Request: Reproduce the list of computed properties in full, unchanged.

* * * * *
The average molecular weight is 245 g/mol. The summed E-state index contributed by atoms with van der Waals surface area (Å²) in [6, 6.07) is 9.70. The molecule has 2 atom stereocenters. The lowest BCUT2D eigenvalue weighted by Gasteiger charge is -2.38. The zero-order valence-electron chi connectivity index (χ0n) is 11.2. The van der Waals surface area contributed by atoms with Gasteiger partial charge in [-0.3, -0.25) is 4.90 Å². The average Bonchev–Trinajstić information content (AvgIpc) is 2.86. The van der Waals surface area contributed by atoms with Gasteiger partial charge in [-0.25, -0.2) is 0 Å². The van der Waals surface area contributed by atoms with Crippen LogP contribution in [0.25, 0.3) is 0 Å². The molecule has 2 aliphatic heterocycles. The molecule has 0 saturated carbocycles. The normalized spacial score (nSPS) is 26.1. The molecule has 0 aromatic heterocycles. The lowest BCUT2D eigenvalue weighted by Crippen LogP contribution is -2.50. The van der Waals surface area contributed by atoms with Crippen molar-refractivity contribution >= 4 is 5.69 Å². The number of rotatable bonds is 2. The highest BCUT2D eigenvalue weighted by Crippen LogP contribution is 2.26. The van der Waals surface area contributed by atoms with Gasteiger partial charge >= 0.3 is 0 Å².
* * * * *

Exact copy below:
The average molecular weight is 245 g/mol. The summed E-state index contributed by atoms with van der Waals surface area (Å²) in [6, 6.07) is 9.70. The molecule has 2 atom stereocenters. The lowest BCUT2D eigenvalue weighted by Gasteiger charge is -2.38. The zero-order valence-electron chi connectivity index (χ0n) is 11.2. The van der Waals surface area contributed by atoms with Gasteiger partial charge in [-0.3, -0.25) is 4.90 Å². The average Bonchev–Trinajstić information content (AvgIpc) is 2.86. The van der Waals surface area contributed by atoms with Gasteiger partial charge in [-0.25, -0.2) is 0 Å². The van der Waals surface area contributed by atoms with Crippen LogP contribution in [0.25, 0.3) is 0 Å². The molecule has 2 aliphatic heterocycles. The molecule has 0 saturated carbocycles. The normalized spacial score (nSPS) is 26.1. The molecule has 0 aromatic heterocycles. The lowest BCUT2D eigenvalue weighted by Crippen LogP contribution is -2.50. The van der Waals surface area contributed by atoms with Crippen molar-refractivity contribution >= 4 is 5.69 Å². The number of rotatable bonds is 2. The highest BCUT2D eigenvalue weighted by Crippen LogP contribution is 2.26. The van der Waals surface area contributed by atoms with Gasteiger partial charge >= 0.3 is 0 Å².